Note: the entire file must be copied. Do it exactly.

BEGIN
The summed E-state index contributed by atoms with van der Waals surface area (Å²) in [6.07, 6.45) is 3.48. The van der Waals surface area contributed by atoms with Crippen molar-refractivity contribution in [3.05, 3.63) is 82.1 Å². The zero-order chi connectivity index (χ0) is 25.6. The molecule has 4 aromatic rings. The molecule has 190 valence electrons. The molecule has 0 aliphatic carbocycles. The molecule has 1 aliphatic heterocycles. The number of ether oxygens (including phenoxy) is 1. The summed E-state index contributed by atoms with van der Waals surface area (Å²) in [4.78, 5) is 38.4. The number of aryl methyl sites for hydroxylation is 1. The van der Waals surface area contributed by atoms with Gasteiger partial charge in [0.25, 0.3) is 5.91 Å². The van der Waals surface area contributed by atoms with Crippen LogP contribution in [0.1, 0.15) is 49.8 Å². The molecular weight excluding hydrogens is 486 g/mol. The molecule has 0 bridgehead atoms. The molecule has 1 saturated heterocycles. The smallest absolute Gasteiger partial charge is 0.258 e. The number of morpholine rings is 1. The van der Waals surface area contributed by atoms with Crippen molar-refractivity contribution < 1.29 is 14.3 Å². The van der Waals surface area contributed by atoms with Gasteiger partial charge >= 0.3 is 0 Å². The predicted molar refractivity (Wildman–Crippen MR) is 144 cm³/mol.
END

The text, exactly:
The summed E-state index contributed by atoms with van der Waals surface area (Å²) in [6.07, 6.45) is 3.48. The van der Waals surface area contributed by atoms with Crippen molar-refractivity contribution in [3.05, 3.63) is 82.1 Å². The zero-order chi connectivity index (χ0) is 25.6. The molecule has 4 aromatic rings. The molecule has 190 valence electrons. The molecule has 0 aliphatic carbocycles. The molecule has 1 aliphatic heterocycles. The number of ether oxygens (including phenoxy) is 1. The summed E-state index contributed by atoms with van der Waals surface area (Å²) in [4.78, 5) is 38.4. The number of aryl methyl sites for hydroxylation is 1. The van der Waals surface area contributed by atoms with Gasteiger partial charge in [0.25, 0.3) is 5.91 Å². The van der Waals surface area contributed by atoms with Crippen LogP contribution in [0.1, 0.15) is 49.8 Å². The molecular weight excluding hydrogens is 486 g/mol. The molecule has 0 bridgehead atoms. The molecule has 1 saturated heterocycles. The smallest absolute Gasteiger partial charge is 0.258 e. The number of morpholine rings is 1. The van der Waals surface area contributed by atoms with Crippen molar-refractivity contribution < 1.29 is 14.3 Å². The van der Waals surface area contributed by atoms with Gasteiger partial charge >= 0.3 is 0 Å². The predicted molar refractivity (Wildman–Crippen MR) is 144 cm³/mol.